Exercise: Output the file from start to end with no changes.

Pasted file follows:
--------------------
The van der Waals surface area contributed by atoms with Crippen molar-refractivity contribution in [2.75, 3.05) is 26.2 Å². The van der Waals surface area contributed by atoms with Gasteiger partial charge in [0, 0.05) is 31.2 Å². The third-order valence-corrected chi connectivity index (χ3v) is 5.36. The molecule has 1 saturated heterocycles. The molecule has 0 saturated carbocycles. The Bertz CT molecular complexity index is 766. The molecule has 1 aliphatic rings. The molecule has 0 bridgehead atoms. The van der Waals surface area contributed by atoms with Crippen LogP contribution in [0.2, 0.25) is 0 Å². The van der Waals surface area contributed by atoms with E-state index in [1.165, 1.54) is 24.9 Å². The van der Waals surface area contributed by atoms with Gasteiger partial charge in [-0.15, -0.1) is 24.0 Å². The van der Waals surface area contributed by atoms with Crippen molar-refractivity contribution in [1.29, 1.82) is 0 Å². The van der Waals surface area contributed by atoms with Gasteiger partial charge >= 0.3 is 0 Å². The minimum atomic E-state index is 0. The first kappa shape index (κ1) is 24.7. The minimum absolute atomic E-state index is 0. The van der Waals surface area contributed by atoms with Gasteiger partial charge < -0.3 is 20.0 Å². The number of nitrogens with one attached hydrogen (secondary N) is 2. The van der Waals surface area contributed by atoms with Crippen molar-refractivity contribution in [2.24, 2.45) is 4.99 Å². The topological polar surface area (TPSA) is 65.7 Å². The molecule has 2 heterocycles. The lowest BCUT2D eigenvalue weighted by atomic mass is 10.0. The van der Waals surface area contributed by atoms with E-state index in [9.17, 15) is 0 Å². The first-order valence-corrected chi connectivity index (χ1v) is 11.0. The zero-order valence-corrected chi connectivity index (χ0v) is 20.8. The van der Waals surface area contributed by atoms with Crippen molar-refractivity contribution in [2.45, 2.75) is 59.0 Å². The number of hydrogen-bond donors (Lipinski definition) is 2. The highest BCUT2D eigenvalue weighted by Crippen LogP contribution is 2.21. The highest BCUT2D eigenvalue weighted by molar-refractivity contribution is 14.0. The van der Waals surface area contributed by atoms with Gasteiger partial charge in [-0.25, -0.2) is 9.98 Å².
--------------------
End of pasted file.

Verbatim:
The van der Waals surface area contributed by atoms with Crippen molar-refractivity contribution in [2.75, 3.05) is 26.2 Å². The van der Waals surface area contributed by atoms with Gasteiger partial charge in [0, 0.05) is 31.2 Å². The third-order valence-corrected chi connectivity index (χ3v) is 5.36. The molecule has 1 saturated heterocycles. The molecule has 0 saturated carbocycles. The Bertz CT molecular complexity index is 766. The molecule has 1 aliphatic rings. The molecule has 0 bridgehead atoms. The van der Waals surface area contributed by atoms with Crippen LogP contribution in [0.2, 0.25) is 0 Å². The van der Waals surface area contributed by atoms with E-state index in [1.165, 1.54) is 24.9 Å². The van der Waals surface area contributed by atoms with Gasteiger partial charge in [-0.15, -0.1) is 24.0 Å². The van der Waals surface area contributed by atoms with Crippen molar-refractivity contribution in [1.29, 1.82) is 0 Å². The van der Waals surface area contributed by atoms with Gasteiger partial charge >= 0.3 is 0 Å². The minimum atomic E-state index is 0. The first kappa shape index (κ1) is 24.7. The minimum absolute atomic E-state index is 0. The van der Waals surface area contributed by atoms with Gasteiger partial charge < -0.3 is 20.0 Å². The number of nitrogens with one attached hydrogen (secondary N) is 2. The van der Waals surface area contributed by atoms with Crippen molar-refractivity contribution in [2.24, 2.45) is 4.99 Å². The topological polar surface area (TPSA) is 65.7 Å². The molecule has 2 heterocycles. The lowest BCUT2D eigenvalue weighted by atomic mass is 10.0. The van der Waals surface area contributed by atoms with E-state index in [9.17, 15) is 0 Å². The first-order valence-corrected chi connectivity index (χ1v) is 11.0. The zero-order valence-corrected chi connectivity index (χ0v) is 20.8. The van der Waals surface area contributed by atoms with Crippen molar-refractivity contribution in [2.45, 2.75) is 59.0 Å². The number of hydrogen-bond donors (Lipinski definition) is 2. The highest BCUT2D eigenvalue weighted by Crippen LogP contribution is 2.21. The highest BCUT2D eigenvalue weighted by molar-refractivity contribution is 14.0. The van der Waals surface area contributed by atoms with Gasteiger partial charge in [-0.25, -0.2) is 9.98 Å².